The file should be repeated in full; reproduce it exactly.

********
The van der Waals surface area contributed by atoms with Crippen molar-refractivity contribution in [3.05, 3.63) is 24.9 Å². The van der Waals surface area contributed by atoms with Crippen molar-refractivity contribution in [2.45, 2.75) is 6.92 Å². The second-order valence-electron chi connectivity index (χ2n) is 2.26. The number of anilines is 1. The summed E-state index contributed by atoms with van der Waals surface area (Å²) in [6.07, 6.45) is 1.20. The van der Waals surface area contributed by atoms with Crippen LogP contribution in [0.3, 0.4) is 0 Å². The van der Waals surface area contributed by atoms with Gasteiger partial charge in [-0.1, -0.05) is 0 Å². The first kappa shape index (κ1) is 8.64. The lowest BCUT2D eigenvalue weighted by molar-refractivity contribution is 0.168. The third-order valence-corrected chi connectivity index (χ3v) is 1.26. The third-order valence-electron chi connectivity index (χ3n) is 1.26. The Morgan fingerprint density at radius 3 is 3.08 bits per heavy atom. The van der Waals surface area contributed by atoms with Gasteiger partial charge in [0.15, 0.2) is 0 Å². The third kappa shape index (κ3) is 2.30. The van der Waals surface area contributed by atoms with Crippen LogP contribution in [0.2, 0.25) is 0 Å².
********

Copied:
The van der Waals surface area contributed by atoms with Crippen molar-refractivity contribution in [3.05, 3.63) is 24.9 Å². The van der Waals surface area contributed by atoms with Crippen molar-refractivity contribution in [2.45, 2.75) is 6.92 Å². The second-order valence-electron chi connectivity index (χ2n) is 2.26. The number of anilines is 1. The summed E-state index contributed by atoms with van der Waals surface area (Å²) in [6.07, 6.45) is 1.20. The van der Waals surface area contributed by atoms with Crippen LogP contribution in [0.3, 0.4) is 0 Å². The van der Waals surface area contributed by atoms with Gasteiger partial charge in [-0.1, -0.05) is 0 Å². The first kappa shape index (κ1) is 8.64. The lowest BCUT2D eigenvalue weighted by molar-refractivity contribution is 0.168. The third-order valence-corrected chi connectivity index (χ3v) is 1.26. The third-order valence-electron chi connectivity index (χ3n) is 1.26. The Morgan fingerprint density at radius 3 is 3.08 bits per heavy atom. The van der Waals surface area contributed by atoms with Gasteiger partial charge in [0.15, 0.2) is 0 Å². The third kappa shape index (κ3) is 2.30. The van der Waals surface area contributed by atoms with Crippen LogP contribution in [0.2, 0.25) is 0 Å².